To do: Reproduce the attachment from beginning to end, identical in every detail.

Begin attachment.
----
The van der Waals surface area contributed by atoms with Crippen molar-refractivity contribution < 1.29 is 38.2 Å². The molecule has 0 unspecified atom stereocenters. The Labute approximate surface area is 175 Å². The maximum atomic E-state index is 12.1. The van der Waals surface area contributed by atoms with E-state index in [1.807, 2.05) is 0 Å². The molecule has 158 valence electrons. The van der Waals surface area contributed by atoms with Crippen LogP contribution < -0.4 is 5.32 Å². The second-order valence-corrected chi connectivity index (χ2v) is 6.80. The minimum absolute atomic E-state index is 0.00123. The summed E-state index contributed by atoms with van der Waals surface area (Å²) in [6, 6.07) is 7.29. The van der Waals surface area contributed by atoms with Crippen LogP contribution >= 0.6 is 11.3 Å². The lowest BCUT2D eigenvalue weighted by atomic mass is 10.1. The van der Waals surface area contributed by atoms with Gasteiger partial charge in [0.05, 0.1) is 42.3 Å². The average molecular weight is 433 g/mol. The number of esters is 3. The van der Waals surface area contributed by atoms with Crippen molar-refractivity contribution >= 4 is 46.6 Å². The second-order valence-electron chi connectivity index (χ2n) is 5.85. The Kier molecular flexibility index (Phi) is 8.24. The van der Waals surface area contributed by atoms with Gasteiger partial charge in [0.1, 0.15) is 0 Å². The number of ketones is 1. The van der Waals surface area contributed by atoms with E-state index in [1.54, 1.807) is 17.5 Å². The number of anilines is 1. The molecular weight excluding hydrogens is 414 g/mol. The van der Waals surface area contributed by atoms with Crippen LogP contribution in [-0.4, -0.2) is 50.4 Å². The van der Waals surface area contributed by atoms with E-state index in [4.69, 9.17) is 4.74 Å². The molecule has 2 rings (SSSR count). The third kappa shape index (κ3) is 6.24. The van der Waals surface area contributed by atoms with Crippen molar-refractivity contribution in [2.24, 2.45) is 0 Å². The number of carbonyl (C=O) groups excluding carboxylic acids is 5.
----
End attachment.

The van der Waals surface area contributed by atoms with Crippen molar-refractivity contribution < 1.29 is 38.2 Å². The molecule has 0 unspecified atom stereocenters. The Labute approximate surface area is 175 Å². The maximum atomic E-state index is 12.1. The van der Waals surface area contributed by atoms with E-state index in [1.807, 2.05) is 0 Å². The molecule has 158 valence electrons. The van der Waals surface area contributed by atoms with Crippen LogP contribution < -0.4 is 5.32 Å². The second-order valence-corrected chi connectivity index (χ2v) is 6.80. The minimum absolute atomic E-state index is 0.00123. The summed E-state index contributed by atoms with van der Waals surface area (Å²) in [6, 6.07) is 7.29. The van der Waals surface area contributed by atoms with Crippen LogP contribution >= 0.6 is 11.3 Å². The lowest BCUT2D eigenvalue weighted by atomic mass is 10.1. The van der Waals surface area contributed by atoms with Gasteiger partial charge in [0.05, 0.1) is 42.3 Å². The average molecular weight is 433 g/mol. The number of esters is 3. The van der Waals surface area contributed by atoms with Crippen molar-refractivity contribution >= 4 is 46.6 Å². The second-order valence-electron chi connectivity index (χ2n) is 5.85. The Kier molecular flexibility index (Phi) is 8.24. The van der Waals surface area contributed by atoms with Gasteiger partial charge in [0.1, 0.15) is 0 Å². The number of ketones is 1. The van der Waals surface area contributed by atoms with E-state index in [1.54, 1.807) is 17.5 Å². The number of anilines is 1. The molecular weight excluding hydrogens is 414 g/mol. The van der Waals surface area contributed by atoms with Crippen LogP contribution in [-0.4, -0.2) is 50.4 Å². The van der Waals surface area contributed by atoms with E-state index in [4.69, 9.17) is 4.74 Å². The molecule has 2 rings (SSSR count). The third kappa shape index (κ3) is 6.24. The van der Waals surface area contributed by atoms with Crippen molar-refractivity contribution in [2.24, 2.45) is 0 Å². The number of carbonyl (C=O) groups excluding carboxylic acids is 5.